Assessment of Histone Tail Modifications and Transcriptional Profiling during Colon Cancer Progression: Effect of Chemoprotective Natural Compounds
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During colon cancer development, epigenetic alterations contribute to the dysregulation of major cellular functions and signaling pathways. Recent evidence suggests that nutritionally chemoprotective components that influence cellular dynamics in the colonic epithelium can also directly affect their epigenetic landscape. We hypothesize that the chemoprotective nutritional bioactives found in fish oil and fermentable fiber can act as epigenetic modifiers and mechanistically counteract epigenetic distortions associated with colonic tumorigenesis. Fermentable fiber generates short-chain fatty acids (SCFA), e.g., butyrate, in the lumen of the colon that can serve as a chemoprotective histone deacetylase inhibitor and/or as an acetylation substrate for histone acetylases. In addition, n-3 polyunsaturated fatty acids (n-3 PUFAs) in fish oil can affect the chromatin landscape by acting as ligands for tumor suppressive nuclear receptors. In an effort to gain insight into the extensive dimension of post-translational modifications in histones (including H3K4me3 and H3K9ac) and elucidate the chemoprotective impact of dietary bioactive compounds on transcriptional control in a colon cancer preclinical model, we generated high-resolution genome-wide RNA (RNA-Seq) and “chromatin-state” (H3K4me3-seq and H3K9ac-seq) maps for intestinal (epithelial colonocytes) crypts in rats treated with a colon carcinogen and fed bioactive (i) fish oil (ii) butyrate (in the form of a fermentable fiber a rich source of SCFA), (iii) a combination of fish oil plus butyrate or (iv) control diets. Poor correlation was observed between differentially transcribed (DE) and enriched genes (DERs) at multiple epigenetic levels in fat x fiber dietary combinations and in the presence/absence of carcinogen. The genome-wide carcinogen (AOM) effects were most prevalent at the RNA (116 DE genes) and K4me3 (7678 DERs including 3792 genes) levels. Pathway analysis of the differentially transcribed genes after AOM exposure indicated a strong link to interferon-associated innate immune responses often associated with anti-microbial activity, while K4me3 DERs were strongly linked to colon tumorigenesis. However, these changes in K4me3 enrichment were not reflected at the transcriptional level during the early stages of cancer progression. Therefore, we propose that carcinogen-induced changes in genes with K4me3 DERs are harbingers of future transcriptional events, which drive malignant transformation of the colon cells. We also demonstrated that the combinatorial diet (fish oil + pectin) was synergistically chemoprotective, and uniquely affected epigenetic profiles in the intestinal epithelium, e.g., upregulating lipid catabolism and beta-oxidation associated genes. These genes were linked to activated ligand-dependent nuclear receptors associated with n-3 PUFAs and were also correlated with the inhibition of lipogenesis and a decreased concentration of cholesterol. Interestingly, only a subset of these genes was affected in animals fed fish oil without pectin, and there was a markedly enhanced effect of biological mechanisms associated with n-3 PUFAs in the combinatorial diet. In conclusion, we propose that the chemoprotective effects of the bioactive mediators of the combination fish oil + pectin diet during colon cancer progression are multifaceted and generate specific epigenetic modifications and transcriptional profiles. Our data contribute to the understanding of the regulatory action of chemoprotective bioactive compounds found in fish oil and readily fermentable fiber (n-3 PUFAs and SCFAs) in colonic crypts and provide mechanistic insight into current clinical and epidemiological findings.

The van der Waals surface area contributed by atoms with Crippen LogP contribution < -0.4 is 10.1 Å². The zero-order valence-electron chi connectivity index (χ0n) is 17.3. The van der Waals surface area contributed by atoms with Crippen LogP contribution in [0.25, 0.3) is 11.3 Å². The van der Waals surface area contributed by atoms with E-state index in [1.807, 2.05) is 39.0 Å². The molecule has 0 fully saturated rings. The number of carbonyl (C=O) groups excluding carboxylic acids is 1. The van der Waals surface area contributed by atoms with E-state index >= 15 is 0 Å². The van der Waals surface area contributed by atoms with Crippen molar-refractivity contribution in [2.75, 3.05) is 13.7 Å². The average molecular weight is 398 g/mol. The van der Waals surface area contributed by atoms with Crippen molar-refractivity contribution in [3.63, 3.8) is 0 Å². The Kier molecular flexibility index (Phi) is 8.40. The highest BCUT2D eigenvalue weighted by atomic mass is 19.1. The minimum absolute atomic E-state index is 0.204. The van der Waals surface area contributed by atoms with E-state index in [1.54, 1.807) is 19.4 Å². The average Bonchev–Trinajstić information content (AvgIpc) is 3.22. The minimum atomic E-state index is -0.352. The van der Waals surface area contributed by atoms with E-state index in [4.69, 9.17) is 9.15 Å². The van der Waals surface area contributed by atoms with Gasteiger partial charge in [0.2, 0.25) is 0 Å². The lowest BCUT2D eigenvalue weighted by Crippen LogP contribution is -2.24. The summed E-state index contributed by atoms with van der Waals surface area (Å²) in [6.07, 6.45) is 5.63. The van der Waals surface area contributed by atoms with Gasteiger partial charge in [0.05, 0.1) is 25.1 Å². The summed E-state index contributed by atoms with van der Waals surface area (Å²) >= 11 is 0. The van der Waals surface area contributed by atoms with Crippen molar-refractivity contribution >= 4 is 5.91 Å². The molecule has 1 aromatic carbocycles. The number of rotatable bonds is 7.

Triff, Karen (2016). Assessment of Histone Tail Modifications and Transcriptional Profiling during Colon Cancer Progression: Effect of Chemoprotective Natural Compounds. Doctoral dissertation, Texas A & M University. Available electronically from